Camps and Trails at Stephen F Austin State Park

Stephen F Austin State Park is a 660 acre Texas State Park between Houston and San Antonio. I’ve quickly learned most places in Texas are named after someone historically significant, and this park is no different. In fact, this park is the site where Stephen Fuller Austin led a colony before Texas existed. This gave him the honor of being called the “Father of Texas.” Does that make Stephen F Austin State park the “Father of Texas State Parks?”

The Barred Owl Trail at Stephen Austin State Park.
Stephen F Austin State Park

The Father of Texas State Parks

Stephen F Austin State Park is dog friendly, and there are only a few things to do at the park. The hiking trails and things to do may be few in comparison to other state parks, but the place is full of history. In fact, you can stay at one of many camps where original settlers once camped.

  • Dog friendly
  • Public restrooms
  • Tent sites
  • Cabins
  • Showers
  • Dining hall
  • Hiking trails

How to Get to Stephen F Austin State Park

Address: Park Rd 38, San Felipe, TX 77473

Fees: $5 without a Texas State Parks Pass

Stephen F Austin State Park Trail Map

This Texas State Park is located along the Brazos River in San Felipe, Texas. It is very easy to find via I-10, several miles west of Katy. Head north on FM 1458, and hang a left when you reach Park Road 38. This road will bend to the right and take you directly into the state park. If you cross the Brazos River on FM 1458 you have gone too far.

A view of the cabins from the hiking trail at Stephen F Austin State Park.

You will notice the Stephen Austin Golf Course as you enter. Stop at the tiny headquarters to pay the $5 entrance fee if you do not hold a Texas State Parks Pass. Office hours vary throughout the week, but you can use the self pay station if it is closed. The gate closes at 10pm. Plan ahead and get the gate code from the office if you need to get in or out after 10pm.

If you are visiting Stephen F Austin State Park for hiking, there are several parking areas to choose from as you drive through. Check the map and choose a spot near the trail you wish to hike. Watch out for deer on the road after you cross the creek. Staff at the HQ warned us they would be there, and they were not wrong.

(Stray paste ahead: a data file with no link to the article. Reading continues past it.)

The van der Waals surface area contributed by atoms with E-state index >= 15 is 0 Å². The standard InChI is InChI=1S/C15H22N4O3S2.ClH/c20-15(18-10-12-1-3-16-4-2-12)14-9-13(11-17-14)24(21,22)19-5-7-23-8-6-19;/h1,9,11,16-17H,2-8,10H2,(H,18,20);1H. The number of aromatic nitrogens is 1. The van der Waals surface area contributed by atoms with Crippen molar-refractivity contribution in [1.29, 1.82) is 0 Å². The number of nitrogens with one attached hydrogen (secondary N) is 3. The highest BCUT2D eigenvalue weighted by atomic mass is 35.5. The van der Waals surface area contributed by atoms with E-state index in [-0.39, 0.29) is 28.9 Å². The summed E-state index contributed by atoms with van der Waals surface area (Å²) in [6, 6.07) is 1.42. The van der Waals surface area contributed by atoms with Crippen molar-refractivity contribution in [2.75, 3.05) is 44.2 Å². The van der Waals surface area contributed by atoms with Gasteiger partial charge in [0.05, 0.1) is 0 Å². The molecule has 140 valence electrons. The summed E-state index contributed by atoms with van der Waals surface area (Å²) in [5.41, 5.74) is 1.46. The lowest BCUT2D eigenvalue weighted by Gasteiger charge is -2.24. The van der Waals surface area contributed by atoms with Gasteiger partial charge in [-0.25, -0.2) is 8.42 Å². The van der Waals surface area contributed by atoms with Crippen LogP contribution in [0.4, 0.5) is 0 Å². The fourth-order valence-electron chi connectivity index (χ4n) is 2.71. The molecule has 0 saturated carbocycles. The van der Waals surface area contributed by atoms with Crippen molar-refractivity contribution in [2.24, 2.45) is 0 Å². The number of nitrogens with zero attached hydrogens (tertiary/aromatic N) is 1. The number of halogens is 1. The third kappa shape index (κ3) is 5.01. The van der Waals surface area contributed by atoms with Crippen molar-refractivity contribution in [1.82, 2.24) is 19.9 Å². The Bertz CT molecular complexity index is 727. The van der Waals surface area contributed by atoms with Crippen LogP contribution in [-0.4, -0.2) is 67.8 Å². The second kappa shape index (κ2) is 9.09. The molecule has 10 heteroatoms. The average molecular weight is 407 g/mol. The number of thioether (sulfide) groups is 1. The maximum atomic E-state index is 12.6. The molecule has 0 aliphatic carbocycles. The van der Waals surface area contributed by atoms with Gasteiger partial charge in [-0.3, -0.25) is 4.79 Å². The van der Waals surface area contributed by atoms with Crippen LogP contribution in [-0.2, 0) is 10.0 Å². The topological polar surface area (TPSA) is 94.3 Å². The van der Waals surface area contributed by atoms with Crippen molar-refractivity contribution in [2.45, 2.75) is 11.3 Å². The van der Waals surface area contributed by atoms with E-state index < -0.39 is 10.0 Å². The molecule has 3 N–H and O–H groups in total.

Things to Do at Stephen F Austin State Park

Abbey and I visited on a comfortable afternoon because we wanted to hike the trails. I quickly noticed all of the cabins and tent sites as we parked. I thought camping was probably the most popular activity at this park, and the webs I passed through on the first trail confirmed the idea.

There are more than 100 camping sites which include primitive tent sites, water only sites, and full hookup sites. Now that we know they exist, we will have to return to camp at Stephen F Austin State Park in the future. If you plan on camping at the park, here are a list of the rules.

Camping Rules

  • Check in time is 2pm
  • Check out time is 12pm
  • Vehicles must remain on pavement at all times
  • No more than 8 people at a campsite
  • Children under 15 must be supervised at all times
  • Pets must be monitored and leashed at all times
  • Quiet hours are from 10pm – 6am
  • Alcohol is not allowed at the park
  • Gathering firewood is not allowed at the park
  • Gray and black water must be discharged at dump stations
  • Stay on the trails while hiking
  • Do not leave food out or feed the wildlife
  • Park gate locks at 10pm

Hiking and Biking Trails

Despite the fact the park is well over 600 acres, the hiking trails do not quite reach five miles in total distance. Furthermore, some paths may be inaccessible after it has rained. On the park map you will notice nine marked trails, forming at least six different loops throughout the park.

Hiking all of the trails will lead you about 4.8 miles along the Brazos River, and around the campsites. If you enjoy learning about the environment you should begin with the short nature trail because it is littered with information.